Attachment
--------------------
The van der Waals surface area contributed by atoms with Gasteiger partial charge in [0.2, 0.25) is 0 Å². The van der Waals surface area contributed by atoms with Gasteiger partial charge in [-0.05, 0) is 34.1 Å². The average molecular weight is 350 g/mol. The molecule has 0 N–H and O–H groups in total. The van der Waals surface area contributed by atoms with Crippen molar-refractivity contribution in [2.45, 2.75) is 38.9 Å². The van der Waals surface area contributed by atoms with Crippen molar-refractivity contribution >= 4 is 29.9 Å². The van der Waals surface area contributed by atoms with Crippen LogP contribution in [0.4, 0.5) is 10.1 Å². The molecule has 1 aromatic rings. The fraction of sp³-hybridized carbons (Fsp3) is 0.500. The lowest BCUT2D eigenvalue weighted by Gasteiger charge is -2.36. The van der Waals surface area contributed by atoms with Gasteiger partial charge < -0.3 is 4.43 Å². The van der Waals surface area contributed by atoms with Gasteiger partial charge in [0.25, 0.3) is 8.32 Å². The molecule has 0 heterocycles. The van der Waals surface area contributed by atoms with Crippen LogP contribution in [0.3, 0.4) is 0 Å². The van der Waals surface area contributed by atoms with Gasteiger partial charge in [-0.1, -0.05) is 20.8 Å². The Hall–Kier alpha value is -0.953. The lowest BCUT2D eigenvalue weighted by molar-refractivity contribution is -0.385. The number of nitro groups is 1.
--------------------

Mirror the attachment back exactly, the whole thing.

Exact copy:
The van der Waals surface area contributed by atoms with Gasteiger partial charge in [0.2, 0.25) is 0 Å². The van der Waals surface area contributed by atoms with Gasteiger partial charge in [-0.05, 0) is 34.1 Å². The average molecular weight is 350 g/mol. The molecule has 0 N–H and O–H groups in total. The van der Waals surface area contributed by atoms with Crippen molar-refractivity contribution in [2.45, 2.75) is 38.9 Å². The van der Waals surface area contributed by atoms with Crippen molar-refractivity contribution >= 4 is 29.9 Å². The van der Waals surface area contributed by atoms with Crippen LogP contribution in [0.4, 0.5) is 10.1 Å². The molecule has 1 aromatic rings. The fraction of sp³-hybridized carbons (Fsp3) is 0.500. The lowest BCUT2D eigenvalue weighted by Gasteiger charge is -2.36. The van der Waals surface area contributed by atoms with Gasteiger partial charge < -0.3 is 4.43 Å². The van der Waals surface area contributed by atoms with Gasteiger partial charge in [0.25, 0.3) is 8.32 Å². The molecule has 0 heterocycles. The van der Waals surface area contributed by atoms with Crippen LogP contribution in [0.3, 0.4) is 0 Å². The van der Waals surface area contributed by atoms with Gasteiger partial charge in [-0.1, -0.05) is 20.8 Å². The Hall–Kier alpha value is -0.953. The lowest BCUT2D eigenvalue weighted by molar-refractivity contribution is -0.385. The number of nitro groups is 1.